- Passive customers are a class of users that you should keep a close eye on, keeping them actively engaged in your communities to show the value they bring to your community. While they’re generally happy with your tool today, they could swing towards Promoters or Detractors as your product evolves. You may even decide to track the overall trend in the conversion rate from passive-to-detractor and passive-to-promoter to get a sense of where your product is heading.
- Detractors are the users that are the most likely to churn given that they would not recommend your products and also give signals that they are dissatisfied. You will frequently find that they provide the most interesting feedback, highlighting which of their needs your product fails to meet today. Your detractors inform you what’s wrong with your product and why they might avoid recommending it to their peers. Still, product leaders need to do further analysis on this segment to evaluate whether these detractors ultimately fit into your product’s target user segment. If they don’t, then you likely don’t need to change course to keep them satisfied.
Segmenting users based on their sentiment can provide clues on follow-up conversations with users as you drill deeper to understand the “why” behind what users are saying and how they’re feeling.
Incorporating NPS into your product strategy
Once you have a mechanism for capturing user feedback and NPS scores, the next step is to aggregate and store these insights in a central repository that serves as the single source of truth for all other user research and feedback. This way, your team knows where to look if they need more context or a specific piece of user feedback. As you begin to discover the customer’s reasons for giving your company the rating she did, you may be proactive and schedule a phone call or an onsite to understand what’s driving the metrics. Like a true product detective, you begin piecing together the clues in identifying the elusive “why” us product managers try to track down every day.
We’ve spoken to many product managers who prefer productboard as an all-in-one solution to help manage customer insights, prioritize what to build next, and rally everyone around the roadmap. In productboard, you can link insights to their corresponding feature ideas and see how these features stack up against others based on clear prioritization criteria. If NPS is one of your product OKRs, you can prioritize your features based on how they’ll impact NPS. You can begin converting your Detractors to Promoters right away!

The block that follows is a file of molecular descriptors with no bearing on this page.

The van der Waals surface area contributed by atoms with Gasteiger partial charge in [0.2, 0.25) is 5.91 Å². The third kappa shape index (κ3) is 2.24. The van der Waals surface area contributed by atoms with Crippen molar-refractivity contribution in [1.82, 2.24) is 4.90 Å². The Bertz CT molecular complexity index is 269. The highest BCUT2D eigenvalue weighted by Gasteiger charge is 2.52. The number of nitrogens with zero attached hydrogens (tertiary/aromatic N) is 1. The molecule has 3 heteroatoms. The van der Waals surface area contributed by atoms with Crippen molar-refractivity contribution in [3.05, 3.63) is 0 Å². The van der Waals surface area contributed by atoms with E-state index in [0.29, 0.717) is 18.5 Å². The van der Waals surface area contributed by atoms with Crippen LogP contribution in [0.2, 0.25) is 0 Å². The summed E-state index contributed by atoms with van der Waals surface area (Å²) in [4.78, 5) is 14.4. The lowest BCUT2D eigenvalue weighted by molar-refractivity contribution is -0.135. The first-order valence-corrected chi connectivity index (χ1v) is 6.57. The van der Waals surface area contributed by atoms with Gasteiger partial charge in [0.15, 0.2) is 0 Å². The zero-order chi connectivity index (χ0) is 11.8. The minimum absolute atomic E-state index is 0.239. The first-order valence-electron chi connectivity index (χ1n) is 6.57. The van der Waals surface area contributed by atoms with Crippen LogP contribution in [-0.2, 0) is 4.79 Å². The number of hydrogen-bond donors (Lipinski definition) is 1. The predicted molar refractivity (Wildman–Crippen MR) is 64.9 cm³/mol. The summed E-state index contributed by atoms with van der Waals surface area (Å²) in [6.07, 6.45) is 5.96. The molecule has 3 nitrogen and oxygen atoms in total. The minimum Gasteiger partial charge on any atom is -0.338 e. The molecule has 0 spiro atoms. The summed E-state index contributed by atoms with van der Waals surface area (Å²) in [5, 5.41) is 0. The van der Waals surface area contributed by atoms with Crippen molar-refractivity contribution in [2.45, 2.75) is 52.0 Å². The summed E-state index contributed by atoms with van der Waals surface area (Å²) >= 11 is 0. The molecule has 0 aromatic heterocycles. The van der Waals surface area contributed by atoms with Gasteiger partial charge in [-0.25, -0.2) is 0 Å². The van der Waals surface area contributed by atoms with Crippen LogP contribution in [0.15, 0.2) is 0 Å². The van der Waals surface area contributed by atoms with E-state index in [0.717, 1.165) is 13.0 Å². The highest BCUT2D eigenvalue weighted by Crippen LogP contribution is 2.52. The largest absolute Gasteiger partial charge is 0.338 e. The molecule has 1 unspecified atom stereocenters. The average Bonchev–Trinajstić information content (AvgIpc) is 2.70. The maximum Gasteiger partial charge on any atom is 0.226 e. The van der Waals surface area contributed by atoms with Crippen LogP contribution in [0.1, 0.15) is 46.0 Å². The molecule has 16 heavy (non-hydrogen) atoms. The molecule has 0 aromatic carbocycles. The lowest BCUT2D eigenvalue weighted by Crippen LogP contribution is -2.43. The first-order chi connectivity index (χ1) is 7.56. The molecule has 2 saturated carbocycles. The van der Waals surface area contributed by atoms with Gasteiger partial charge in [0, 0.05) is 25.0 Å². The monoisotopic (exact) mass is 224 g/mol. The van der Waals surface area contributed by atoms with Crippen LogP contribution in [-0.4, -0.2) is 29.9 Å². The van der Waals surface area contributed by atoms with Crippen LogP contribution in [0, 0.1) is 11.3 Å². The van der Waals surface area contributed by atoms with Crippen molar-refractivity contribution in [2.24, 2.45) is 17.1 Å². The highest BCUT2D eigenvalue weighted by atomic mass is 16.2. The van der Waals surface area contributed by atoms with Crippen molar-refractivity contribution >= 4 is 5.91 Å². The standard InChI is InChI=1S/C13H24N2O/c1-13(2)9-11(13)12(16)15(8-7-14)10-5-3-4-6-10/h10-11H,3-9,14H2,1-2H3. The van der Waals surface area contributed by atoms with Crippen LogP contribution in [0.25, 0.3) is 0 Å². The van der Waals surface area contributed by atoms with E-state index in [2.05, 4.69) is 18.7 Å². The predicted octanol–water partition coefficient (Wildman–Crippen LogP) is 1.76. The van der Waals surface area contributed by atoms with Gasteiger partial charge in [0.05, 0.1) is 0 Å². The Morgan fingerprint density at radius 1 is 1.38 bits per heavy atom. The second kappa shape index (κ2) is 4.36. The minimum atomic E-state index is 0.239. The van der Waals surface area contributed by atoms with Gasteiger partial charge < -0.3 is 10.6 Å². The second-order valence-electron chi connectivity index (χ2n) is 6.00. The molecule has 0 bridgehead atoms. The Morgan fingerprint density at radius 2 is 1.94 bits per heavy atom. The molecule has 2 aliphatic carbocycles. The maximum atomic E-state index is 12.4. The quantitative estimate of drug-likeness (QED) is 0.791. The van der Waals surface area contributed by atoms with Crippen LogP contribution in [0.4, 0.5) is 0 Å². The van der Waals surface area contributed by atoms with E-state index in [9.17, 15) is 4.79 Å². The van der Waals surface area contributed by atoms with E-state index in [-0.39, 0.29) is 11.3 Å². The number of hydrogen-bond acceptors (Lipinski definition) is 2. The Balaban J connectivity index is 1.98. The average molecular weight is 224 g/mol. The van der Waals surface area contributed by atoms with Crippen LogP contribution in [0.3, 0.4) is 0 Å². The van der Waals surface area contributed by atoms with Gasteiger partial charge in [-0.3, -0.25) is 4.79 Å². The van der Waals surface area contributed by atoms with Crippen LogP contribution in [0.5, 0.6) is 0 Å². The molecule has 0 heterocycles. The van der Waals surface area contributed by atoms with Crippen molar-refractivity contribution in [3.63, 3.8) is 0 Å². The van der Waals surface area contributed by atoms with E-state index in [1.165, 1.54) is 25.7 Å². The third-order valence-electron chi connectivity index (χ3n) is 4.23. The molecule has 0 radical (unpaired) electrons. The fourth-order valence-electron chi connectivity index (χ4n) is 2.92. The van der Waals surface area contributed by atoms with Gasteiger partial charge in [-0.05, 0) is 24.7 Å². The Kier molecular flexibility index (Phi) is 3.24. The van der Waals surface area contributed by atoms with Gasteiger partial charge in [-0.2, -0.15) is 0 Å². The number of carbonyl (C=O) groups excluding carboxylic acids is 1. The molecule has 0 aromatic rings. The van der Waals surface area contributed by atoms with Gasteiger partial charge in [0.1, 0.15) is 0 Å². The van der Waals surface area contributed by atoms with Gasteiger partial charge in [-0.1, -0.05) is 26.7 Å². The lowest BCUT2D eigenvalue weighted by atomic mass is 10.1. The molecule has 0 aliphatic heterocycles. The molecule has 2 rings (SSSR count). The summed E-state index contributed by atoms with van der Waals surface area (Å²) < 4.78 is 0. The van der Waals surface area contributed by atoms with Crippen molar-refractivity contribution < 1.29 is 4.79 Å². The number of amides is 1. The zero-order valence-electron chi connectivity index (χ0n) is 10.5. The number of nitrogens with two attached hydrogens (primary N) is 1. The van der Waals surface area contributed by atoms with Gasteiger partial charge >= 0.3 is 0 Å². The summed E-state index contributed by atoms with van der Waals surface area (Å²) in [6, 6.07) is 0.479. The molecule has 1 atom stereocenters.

NPS tools to make you successful
Framing the NPS in the context of other insights involves having the right tools to get the job done. While it may suffice to use basic survey tools to get a sense for what customers think about your products, there are a few NPS-tailored crowd-pleasers that product managers we’ve spoken to prefer:
- Wootric offers a simple, rigorous solution for aligning everyone around raising customer happiness. Their platform is based on the proven Net Promoter Score system and allows users to survey customers wherever they are–on the web or in the mobile app, via email or via SMS.
- Promoter.io helps companies understand the true ‘voice of the customer’ by allowing them to easily build, launch, measure, engage and take action on Net Promoter campaigns, all in one place.
- Delighted is the all-in-one solution for gathering feedback, gaining insight, and driving action to improve your experience.
- SurveyMonkey is a survey creation, distribution, and analysis platform that allows users to design surveys with confidence, reach the people that matter most and maximize data potential. SurveyMonkey’s NPS solution allows users to calculate NPS based on survey responses to gauge where your company stands with users.
- Zendesk offers an NPS tool that measures customer loyalty and empowers your company to track customer sentiment and gather feedback. NPS scores notes are displayed right in your Zendesk even before you engage with users.
- Ask Nicely helps businesses drive customer happiness by collecting feedback directly after an experience (based on the NPS framework) and enabling your people to take action immediately.
- Typeform allows users to build conversational forms, surveys, quizzes, landing pages, and more. Typeforms are easy to make and refreshing to take. Create user-friendly NPS surveys and frame them in the context of other user insights.
No matter what solution you choose, you’ll be able to push NPS results straight into productboard with Zapier.
With these tools, you lay the foundation for your user research, but keep in mind that getting on the phone with a customer, or even visiting them onsite, can help you reveal more intangible insights. NPS is a great start towards build customer understanding. It’s up to product leaders to leverage NPS in the right way. Once you have a general sense of customer sentiment, you can use NPS as a conversation starter with customers and uncover valuable feedback that can make a huge difference in the direction of your product.